The way forward would seem obvious, if only I knew how many months or years I had left. Tell me three months, I’d spend time with family. Tell me one year, I’d write a book. Give me ten years, I’d get back to treating diseases. The truth that you live one day at a time didn’t help : What was I supposed to do with that day?

Maybe, in the absence of any certainty, we should just assume that we’re going to live a long time. Maybe that’s the only way forward.

Human knowledge is never contained in one person. It grows from the relationships we create between each other and the world, and still it is never complete.

“Okay,” she said. “That’s fine. You can stop neurosurgery if, say, you want to focus on something that matters more to you. But not because you are sick. You aren’t any sicker than you were a week ago.

I hadn’t ever considered that I could release myself from the responsibility of my own medical care. I’d just assumed all patients became experts at their own diseases.

There are, I imagine, two responses to that realization. The most obvious might be an impulse to frantic activity : to “live life to its fullest,” to travel, to dine, to achieve a host of neglected ambitions. Part of the cruelty of cancer, though, is not only that it limits your time ; it also limits your energy, vastly reducing the amount you can squeeze into a day. It is a tired hare who now races. And even if I had the energy, I prefer a more tortoiselike approach. I plod, I ponder. Some days, I simply persist.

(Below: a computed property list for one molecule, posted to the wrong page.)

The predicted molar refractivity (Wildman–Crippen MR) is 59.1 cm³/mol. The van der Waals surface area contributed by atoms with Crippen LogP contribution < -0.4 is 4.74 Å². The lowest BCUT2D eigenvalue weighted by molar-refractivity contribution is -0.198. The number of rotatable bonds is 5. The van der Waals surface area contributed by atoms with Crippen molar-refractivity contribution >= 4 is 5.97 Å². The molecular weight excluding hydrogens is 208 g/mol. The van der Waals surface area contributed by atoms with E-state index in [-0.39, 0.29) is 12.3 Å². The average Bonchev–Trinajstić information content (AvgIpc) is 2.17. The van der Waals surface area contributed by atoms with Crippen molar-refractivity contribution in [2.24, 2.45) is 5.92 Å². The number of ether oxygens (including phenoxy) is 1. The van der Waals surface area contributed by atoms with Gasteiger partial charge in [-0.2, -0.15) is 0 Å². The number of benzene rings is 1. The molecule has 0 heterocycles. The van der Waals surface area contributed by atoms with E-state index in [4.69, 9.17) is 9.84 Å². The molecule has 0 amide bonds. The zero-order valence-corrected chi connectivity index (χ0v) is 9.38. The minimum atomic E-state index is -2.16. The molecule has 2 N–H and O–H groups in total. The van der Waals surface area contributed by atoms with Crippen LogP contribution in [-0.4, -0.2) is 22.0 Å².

and, from the epilogue written by Lucy after Paul’s death:

Paul faced each stage of his illness with grace — not with bravado or a misguided faith that he would “overcome” or “beat” cancer but with an authenticity that allowed him to grieve the loss of the future he had planned and forge a new one.


Slow motion train wreck in progress

Another in a series of really great articles in the Times, about cancer and dying. Fun topics that are kind of relevant.

“The most obvious” response, wrote the neurosurgeon Paul Kalanithi in “When Breath Becomes Air,” his memoir of a brilliant life cut short, “might be an impulse to frantic activity: to live life to the fullest, to travel, to dine, to achieve a host of neglected ambitions.” But cancer limits the energy for compacted living, and a longer view takes hold. “Money, status, all the vanities the preacher of Ecclesiastes described hold so little interest; a chasing after wind, indeed.”

Source: Timothy Egan | As He Lay Dying – The New York Times

I described it recently as watching a train wreck in slow motion. You know exactly what’s happening, what’s going to happen, but it’s surreal because it happens so slowly. I feel mostly fine, except that I don’t. I look mostly fine, except J notices that I’m slowly getting thinner (I disagree, but whatever).

This motivation to make the most of the time that’s left – it’s something we should all do, and not to wait until Something Bad Happens. It’s something I’m trying to do – to be more mindful of who and what is important to me.

But, that has limits. The kind of cancer I have is invisible. It’s inside every single bone, crowding out the cells that make red blood cells. So, although it’s cancer that is the cause, the only noticeable symptom is chronic anemia. Which means I get out of breath walking from my car to the office. Or walking up the stairs to my desk. Or playing ball with our dog in our back yard. Or, sometimes, just standing up. And I’m stuck in a “mental fog” much of the time, with facts, names, words hard or impossible to recall until it passes. In many ways, this would be so much easier if it was the kind of cancer that was operable – just lop off a chunk of me and be done with it. But, it’s not. So it looms there in the background, all the time, colouring every thought I have, every moment.